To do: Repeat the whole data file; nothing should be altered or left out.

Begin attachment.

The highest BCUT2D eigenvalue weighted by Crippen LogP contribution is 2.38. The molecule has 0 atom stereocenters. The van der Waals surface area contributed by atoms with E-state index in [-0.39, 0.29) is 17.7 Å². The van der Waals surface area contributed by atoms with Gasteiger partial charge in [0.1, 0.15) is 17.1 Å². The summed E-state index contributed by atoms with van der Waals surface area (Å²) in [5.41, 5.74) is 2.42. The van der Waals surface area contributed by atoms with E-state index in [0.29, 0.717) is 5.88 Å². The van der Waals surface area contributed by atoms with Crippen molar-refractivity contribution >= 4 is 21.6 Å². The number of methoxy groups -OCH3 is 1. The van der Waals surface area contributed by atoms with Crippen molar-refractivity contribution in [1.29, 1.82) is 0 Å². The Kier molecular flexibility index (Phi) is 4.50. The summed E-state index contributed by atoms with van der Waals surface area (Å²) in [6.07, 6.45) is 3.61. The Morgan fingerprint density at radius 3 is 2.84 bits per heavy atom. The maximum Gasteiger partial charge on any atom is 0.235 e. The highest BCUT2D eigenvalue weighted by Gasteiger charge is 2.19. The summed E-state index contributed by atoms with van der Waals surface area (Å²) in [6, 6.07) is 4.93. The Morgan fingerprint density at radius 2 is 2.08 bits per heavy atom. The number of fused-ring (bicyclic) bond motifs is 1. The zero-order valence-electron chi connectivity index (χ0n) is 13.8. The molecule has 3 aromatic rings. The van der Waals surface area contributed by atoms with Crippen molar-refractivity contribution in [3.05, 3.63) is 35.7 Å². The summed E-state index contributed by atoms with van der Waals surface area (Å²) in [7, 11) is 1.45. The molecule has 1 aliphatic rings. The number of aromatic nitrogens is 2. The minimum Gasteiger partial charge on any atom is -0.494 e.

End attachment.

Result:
The highest BCUT2D eigenvalue weighted by Crippen LogP contribution is 2.38. The molecule has 0 atom stereocenters. The van der Waals surface area contributed by atoms with E-state index in [-0.39, 0.29) is 17.7 Å². The van der Waals surface area contributed by atoms with Gasteiger partial charge in [0.1, 0.15) is 17.1 Å². The summed E-state index contributed by atoms with van der Waals surface area (Å²) in [5.41, 5.74) is 2.42. The van der Waals surface area contributed by atoms with E-state index in [0.29, 0.717) is 5.88 Å². The van der Waals surface area contributed by atoms with Crippen molar-refractivity contribution >= 4 is 21.6 Å². The number of methoxy groups -OCH3 is 1. The van der Waals surface area contributed by atoms with Crippen molar-refractivity contribution in [1.29, 1.82) is 0 Å². The Kier molecular flexibility index (Phi) is 4.50. The summed E-state index contributed by atoms with van der Waals surface area (Å²) in [6.07, 6.45) is 3.61. The Morgan fingerprint density at radius 3 is 2.84 bits per heavy atom. The maximum Gasteiger partial charge on any atom is 0.235 e. The highest BCUT2D eigenvalue weighted by Gasteiger charge is 2.19. The summed E-state index contributed by atoms with van der Waals surface area (Å²) in [6, 6.07) is 4.93. The Morgan fingerprint density at radius 2 is 2.08 bits per heavy atom. The number of fused-ring (bicyclic) bond motifs is 1. The zero-order valence-electron chi connectivity index (χ0n) is 13.8. The molecule has 3 aromatic rings. The van der Waals surface area contributed by atoms with Crippen molar-refractivity contribution in [3.05, 3.63) is 35.7 Å². The summed E-state index contributed by atoms with van der Waals surface area (Å²) in [7, 11) is 1.45. The molecule has 1 aliphatic rings. The number of aromatic nitrogens is 2. The minimum Gasteiger partial charge on any atom is -0.494 e.